Those obsessive cooks at America's Test Kitchen did all the work to perfect their recipes -- and now you get the benefits, in new demos and workshops on Holland America cruises.
What It Is
A long-running show on public television, America's Test Kitchen unleashes a squad of 50 professional cooks to test a recipe every which-way to determine the absolute best version. They also make ingredient and equipment recommendations. Those elements are all present in the 45-minute demonstrations (free) and 90-minute hands-on workshops ($39; free to Holland America's 5-Star Mariners), held on sea days, in a small theater setting.
We tried out the America's Test Kitchen programming on a cruise aboard Volendam, sailing from Hong Kong to Yokohama, Japan. We were a tad nervous before our first hands-on workshop, focused on pasta. Would they make us cook something 63 ways until we got it perfect? Thankfully, no. The onboard America's Test Kitchen Host, Samantha Block, is much nicer than that obsessive Bow-Tie Guy who hosted ATK's TV series for years. Block is a young chef who graduated from culinary school and spent 10 years cooking in restaurants before training at the America's Test Kitchen home base in Massachusetts. While her demeanor is warm and friendly, she can whip egg whites into submission and dish out tips like an ATK TV show regular.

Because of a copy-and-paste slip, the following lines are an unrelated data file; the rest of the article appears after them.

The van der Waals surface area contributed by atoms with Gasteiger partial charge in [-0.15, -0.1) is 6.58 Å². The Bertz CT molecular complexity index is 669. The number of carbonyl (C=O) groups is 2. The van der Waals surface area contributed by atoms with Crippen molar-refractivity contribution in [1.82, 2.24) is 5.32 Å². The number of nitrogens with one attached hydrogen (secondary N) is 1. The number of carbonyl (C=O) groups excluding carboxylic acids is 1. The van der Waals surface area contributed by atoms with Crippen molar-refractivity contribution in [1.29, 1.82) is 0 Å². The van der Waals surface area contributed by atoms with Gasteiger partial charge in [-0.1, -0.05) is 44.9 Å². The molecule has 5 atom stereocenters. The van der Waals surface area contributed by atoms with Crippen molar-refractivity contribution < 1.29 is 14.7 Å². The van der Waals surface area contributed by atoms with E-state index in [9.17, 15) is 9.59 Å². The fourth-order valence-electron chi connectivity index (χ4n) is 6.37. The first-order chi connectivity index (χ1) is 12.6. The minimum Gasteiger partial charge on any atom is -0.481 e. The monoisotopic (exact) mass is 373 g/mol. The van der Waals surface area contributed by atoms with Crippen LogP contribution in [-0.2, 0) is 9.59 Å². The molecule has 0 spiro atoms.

Our class of eight (that's the maximum number for workshops) donned America's Test Kitchen aprons (free to take home) and paired up at four cooking stations set around a long kitchen counter in the 125-seat America's Test Kitchen theater, where Block also presents her demos. (You might know the venue as the formerly named Culinary Arts Center.) We confess, we were in "relaxed cruise mode," so were happy that most prep work was done for us in advance -- just like we were TV chefs ourselves. Block tossed some flour and eggs into a food processor, and a few whirs later, we had a ball of pasta dough, ready to feed into a hand-cranked pasta machine. Our long-forgotten Play-Doh skills came back surprisingly fast, as we put the dough through again and again, until it was translucent and stretched long enough to make a stunning bow on a gala night gown.